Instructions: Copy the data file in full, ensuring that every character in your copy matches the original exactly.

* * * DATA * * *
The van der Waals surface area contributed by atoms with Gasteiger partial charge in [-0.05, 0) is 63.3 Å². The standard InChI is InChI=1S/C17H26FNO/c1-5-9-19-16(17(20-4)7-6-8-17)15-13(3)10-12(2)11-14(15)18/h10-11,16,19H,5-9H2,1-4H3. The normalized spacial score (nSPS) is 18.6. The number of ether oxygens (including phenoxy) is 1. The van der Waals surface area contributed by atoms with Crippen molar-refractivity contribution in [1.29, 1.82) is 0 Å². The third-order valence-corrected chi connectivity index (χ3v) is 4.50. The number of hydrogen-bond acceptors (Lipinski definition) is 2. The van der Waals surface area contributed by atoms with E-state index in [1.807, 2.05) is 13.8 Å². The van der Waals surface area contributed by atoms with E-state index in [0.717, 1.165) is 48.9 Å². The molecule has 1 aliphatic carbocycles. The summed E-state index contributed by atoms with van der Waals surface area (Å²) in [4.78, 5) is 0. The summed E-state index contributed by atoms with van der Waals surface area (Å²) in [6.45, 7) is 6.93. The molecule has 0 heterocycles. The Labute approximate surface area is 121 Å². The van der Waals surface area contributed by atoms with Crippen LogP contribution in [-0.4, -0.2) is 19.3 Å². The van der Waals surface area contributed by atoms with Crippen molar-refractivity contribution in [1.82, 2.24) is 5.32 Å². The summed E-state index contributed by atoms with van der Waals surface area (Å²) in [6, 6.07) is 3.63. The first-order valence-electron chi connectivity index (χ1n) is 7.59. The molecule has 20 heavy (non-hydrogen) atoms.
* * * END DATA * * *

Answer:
The van der Waals surface area contributed by atoms with Gasteiger partial charge in [-0.05, 0) is 63.3 Å². The standard InChI is InChI=1S/C17H26FNO/c1-5-9-19-16(17(20-4)7-6-8-17)15-13(3)10-12(2)11-14(15)18/h10-11,16,19H,5-9H2,1-4H3. The normalized spacial score (nSPS) is 18.6. The number of ether oxygens (including phenoxy) is 1. The van der Waals surface area contributed by atoms with Crippen molar-refractivity contribution in [1.29, 1.82) is 0 Å². The third-order valence-corrected chi connectivity index (χ3v) is 4.50. The number of hydrogen-bond acceptors (Lipinski definition) is 2. The van der Waals surface area contributed by atoms with E-state index in [1.807, 2.05) is 13.8 Å². The van der Waals surface area contributed by atoms with E-state index in [0.717, 1.165) is 48.9 Å². The molecule has 1 aliphatic carbocycles. The summed E-state index contributed by atoms with van der Waals surface area (Å²) in [4.78, 5) is 0. The summed E-state index contributed by atoms with van der Waals surface area (Å²) in [6.45, 7) is 6.93. The molecule has 0 heterocycles. The Labute approximate surface area is 121 Å². The van der Waals surface area contributed by atoms with Crippen LogP contribution in [-0.4, -0.2) is 19.3 Å². The van der Waals surface area contributed by atoms with Crippen molar-refractivity contribution in [1.82, 2.24) is 5.32 Å². The summed E-state index contributed by atoms with van der Waals surface area (Å²) in [6, 6.07) is 3.63. The first-order valence-electron chi connectivity index (χ1n) is 7.59. The molecule has 20 heavy (non-hydrogen) atoms.